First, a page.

The need for collaboration
Western health care systems are challenged to provide accessible, relevant, and integrated services. To confront these challenges, publicly-funded health systems must find effective ways to increase inter-professional and inter-regional collaboration so that expertise can be enhanced, disseminated, and more effectively translated into practice.
Recently funded by the federal government, the Canadian Partnership Against Cancer (CPAC) is an innovative response to the need for forward nation-wide strategic planning to help the Canadian population meet the challenges that will accompany the growing burden of cancer. Because cancer program delivery, like the rest of health care in Canada, is the responsibility of different jurisdictions, such as provincial governments, national solutions rely on fostering inter-provincial collaborations. The Partnership has thus embarked on an ambitious agenda that recognizes the need to develop both technological and social platforms to facilitate and nurture sustainable pan-Canadian collaborative efforts. In this context, the Partnership has been exploring the utility of Etienne Wenger's "communities of practice" (CoP) concept. The Partnership's CoP Project was conceived to identify and evaluate the effectiveness of communities of practice to enhance collaboration and knowledge translation in cancer control across Canada. Here we describe what we have learned from preliminary stages of the CoP Project, and offer further insights into this promising model of collaboration.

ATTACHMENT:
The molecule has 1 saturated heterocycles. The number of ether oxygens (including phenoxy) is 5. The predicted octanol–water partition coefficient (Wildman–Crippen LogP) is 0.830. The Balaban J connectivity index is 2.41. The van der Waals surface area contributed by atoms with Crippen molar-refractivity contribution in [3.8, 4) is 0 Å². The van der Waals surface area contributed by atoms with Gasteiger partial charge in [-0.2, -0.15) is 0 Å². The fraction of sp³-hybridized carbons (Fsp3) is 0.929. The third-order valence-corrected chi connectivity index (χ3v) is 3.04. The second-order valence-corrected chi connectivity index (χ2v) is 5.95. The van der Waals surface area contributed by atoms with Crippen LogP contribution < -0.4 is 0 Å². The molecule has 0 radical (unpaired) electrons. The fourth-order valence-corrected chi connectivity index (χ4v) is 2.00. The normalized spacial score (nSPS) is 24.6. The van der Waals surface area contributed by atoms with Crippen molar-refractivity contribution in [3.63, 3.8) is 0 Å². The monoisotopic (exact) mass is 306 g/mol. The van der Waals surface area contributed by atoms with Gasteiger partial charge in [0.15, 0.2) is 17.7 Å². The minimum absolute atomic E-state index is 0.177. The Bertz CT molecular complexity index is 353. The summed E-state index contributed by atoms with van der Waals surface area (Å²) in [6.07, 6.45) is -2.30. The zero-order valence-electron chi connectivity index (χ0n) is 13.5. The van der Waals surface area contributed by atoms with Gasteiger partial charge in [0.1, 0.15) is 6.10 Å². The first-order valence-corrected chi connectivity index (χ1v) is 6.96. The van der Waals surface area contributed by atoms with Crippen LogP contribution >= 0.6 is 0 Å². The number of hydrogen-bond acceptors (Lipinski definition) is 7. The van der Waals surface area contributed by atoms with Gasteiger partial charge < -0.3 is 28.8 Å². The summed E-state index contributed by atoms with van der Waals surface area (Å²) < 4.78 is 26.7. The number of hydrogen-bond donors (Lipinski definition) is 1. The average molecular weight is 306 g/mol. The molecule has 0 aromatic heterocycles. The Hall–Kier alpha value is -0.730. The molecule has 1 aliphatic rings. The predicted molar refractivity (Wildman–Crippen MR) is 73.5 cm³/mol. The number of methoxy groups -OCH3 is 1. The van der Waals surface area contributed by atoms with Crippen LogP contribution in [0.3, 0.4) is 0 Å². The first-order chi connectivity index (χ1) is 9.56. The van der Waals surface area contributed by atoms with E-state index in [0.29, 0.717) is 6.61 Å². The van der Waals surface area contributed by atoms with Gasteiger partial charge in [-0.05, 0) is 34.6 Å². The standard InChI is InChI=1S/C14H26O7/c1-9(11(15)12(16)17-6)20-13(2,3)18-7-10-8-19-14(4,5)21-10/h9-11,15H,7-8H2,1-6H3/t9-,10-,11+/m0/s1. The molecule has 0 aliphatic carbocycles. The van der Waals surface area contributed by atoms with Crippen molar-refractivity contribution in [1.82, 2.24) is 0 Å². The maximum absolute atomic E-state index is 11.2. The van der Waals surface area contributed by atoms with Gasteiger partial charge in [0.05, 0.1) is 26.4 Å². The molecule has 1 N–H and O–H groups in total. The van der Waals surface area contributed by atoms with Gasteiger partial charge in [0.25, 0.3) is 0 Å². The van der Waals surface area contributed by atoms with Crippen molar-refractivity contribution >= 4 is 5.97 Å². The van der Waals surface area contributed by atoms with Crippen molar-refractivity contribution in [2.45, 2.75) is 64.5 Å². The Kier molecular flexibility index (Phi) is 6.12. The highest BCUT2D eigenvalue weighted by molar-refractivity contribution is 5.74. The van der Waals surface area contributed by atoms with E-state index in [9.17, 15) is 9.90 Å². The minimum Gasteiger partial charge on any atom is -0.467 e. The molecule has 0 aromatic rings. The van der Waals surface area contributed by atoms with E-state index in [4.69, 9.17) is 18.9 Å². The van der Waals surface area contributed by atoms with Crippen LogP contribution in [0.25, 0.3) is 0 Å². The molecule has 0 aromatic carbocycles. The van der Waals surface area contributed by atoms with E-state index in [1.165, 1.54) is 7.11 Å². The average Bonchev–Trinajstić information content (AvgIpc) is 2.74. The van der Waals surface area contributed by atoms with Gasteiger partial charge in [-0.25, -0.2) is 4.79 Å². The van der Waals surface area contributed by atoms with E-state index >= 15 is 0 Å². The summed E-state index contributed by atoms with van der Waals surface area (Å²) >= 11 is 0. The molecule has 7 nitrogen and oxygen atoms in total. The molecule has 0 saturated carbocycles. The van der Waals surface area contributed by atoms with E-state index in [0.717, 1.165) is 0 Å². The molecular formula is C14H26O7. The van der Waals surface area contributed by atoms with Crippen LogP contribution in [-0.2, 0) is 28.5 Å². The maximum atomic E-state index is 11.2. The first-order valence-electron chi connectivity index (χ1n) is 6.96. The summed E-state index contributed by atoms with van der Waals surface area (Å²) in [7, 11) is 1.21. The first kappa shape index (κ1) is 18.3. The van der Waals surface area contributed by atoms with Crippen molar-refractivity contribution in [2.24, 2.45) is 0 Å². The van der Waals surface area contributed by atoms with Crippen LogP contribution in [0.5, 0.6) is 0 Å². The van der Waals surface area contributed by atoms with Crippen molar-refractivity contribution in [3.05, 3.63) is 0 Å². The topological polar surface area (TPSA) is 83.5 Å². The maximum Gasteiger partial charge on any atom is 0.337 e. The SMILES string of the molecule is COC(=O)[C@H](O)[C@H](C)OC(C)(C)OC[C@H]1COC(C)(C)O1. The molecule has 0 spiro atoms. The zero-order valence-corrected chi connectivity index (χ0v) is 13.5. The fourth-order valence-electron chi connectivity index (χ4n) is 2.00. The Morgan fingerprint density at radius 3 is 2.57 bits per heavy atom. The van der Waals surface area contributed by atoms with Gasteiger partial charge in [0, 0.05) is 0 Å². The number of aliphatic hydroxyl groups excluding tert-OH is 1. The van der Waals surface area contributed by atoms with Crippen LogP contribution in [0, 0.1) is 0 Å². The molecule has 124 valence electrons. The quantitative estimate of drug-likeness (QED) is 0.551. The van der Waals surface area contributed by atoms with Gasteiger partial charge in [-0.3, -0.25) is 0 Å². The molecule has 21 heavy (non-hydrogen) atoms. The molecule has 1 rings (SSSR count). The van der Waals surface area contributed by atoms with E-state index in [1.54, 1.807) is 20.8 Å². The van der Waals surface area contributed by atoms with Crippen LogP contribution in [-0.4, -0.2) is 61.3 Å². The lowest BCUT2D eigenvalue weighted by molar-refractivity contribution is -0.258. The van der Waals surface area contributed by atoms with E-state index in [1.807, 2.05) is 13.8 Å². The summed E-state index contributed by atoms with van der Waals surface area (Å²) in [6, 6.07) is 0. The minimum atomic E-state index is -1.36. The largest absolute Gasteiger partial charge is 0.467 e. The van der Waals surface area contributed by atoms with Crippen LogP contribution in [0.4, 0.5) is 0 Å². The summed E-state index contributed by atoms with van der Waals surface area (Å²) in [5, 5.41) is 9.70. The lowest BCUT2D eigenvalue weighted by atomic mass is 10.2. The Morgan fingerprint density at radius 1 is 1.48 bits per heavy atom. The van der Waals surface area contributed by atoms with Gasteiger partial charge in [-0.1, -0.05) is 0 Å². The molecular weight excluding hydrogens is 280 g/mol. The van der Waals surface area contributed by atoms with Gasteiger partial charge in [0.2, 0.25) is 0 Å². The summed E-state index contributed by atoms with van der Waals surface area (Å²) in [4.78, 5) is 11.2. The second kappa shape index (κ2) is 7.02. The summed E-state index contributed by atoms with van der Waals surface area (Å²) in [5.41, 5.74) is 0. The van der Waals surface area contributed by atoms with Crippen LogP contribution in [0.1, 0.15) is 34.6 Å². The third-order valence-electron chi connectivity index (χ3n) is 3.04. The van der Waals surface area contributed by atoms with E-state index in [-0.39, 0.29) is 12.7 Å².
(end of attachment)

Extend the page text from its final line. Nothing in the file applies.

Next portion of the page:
Since the early 1990s, CoP-type structures have been implemented primarily in the business and development sectors; however, their application to health care is a more recent consideration. In this paper, we identify the potential application of Wenger's concept to health care settings, based on a literature review and our experience with the CoP Project. Our aim is to gain a more precise understanding of communities of practice, including their capacity as a form of social infrastructure to further knowledge translation and sustain collaborative efforts across traditional health care jurisdictions and disciplines. The terms collaboratives and groups are used generically throughout the paper to denote interactive work groups.
The communities of practice concept
"Communities of practice are groups of people who share a concern, a set of problems, or a passion about a topic, and who deepen their knowledge and expertise in this area by interacting on an ongoing basis".
This definition of communities of practice captures the three structural elements of a community of practice, namely, its domain, practice, and community. It is worth elaborating on these three elements in the context of Wenger's other writings to understand this concept more fully.
The domain of a community of practice refers to the common "concern, set of problems, or passion about a topic" that all members share and around which they organize. It is the area of members' overlapping expertise, and it provides the initial centripetal pull uniting individuals who might otherwise work in separate organizational units, disciplines, or locations. Members have an abiding concern about their common topic, and collaborate to solve problems relating to it. They are also "passionate" about it. Wenger observed that, "If members don't feel personally connected to the group's area of expertise and interest...they won't fully commit themselves to the work of the community" .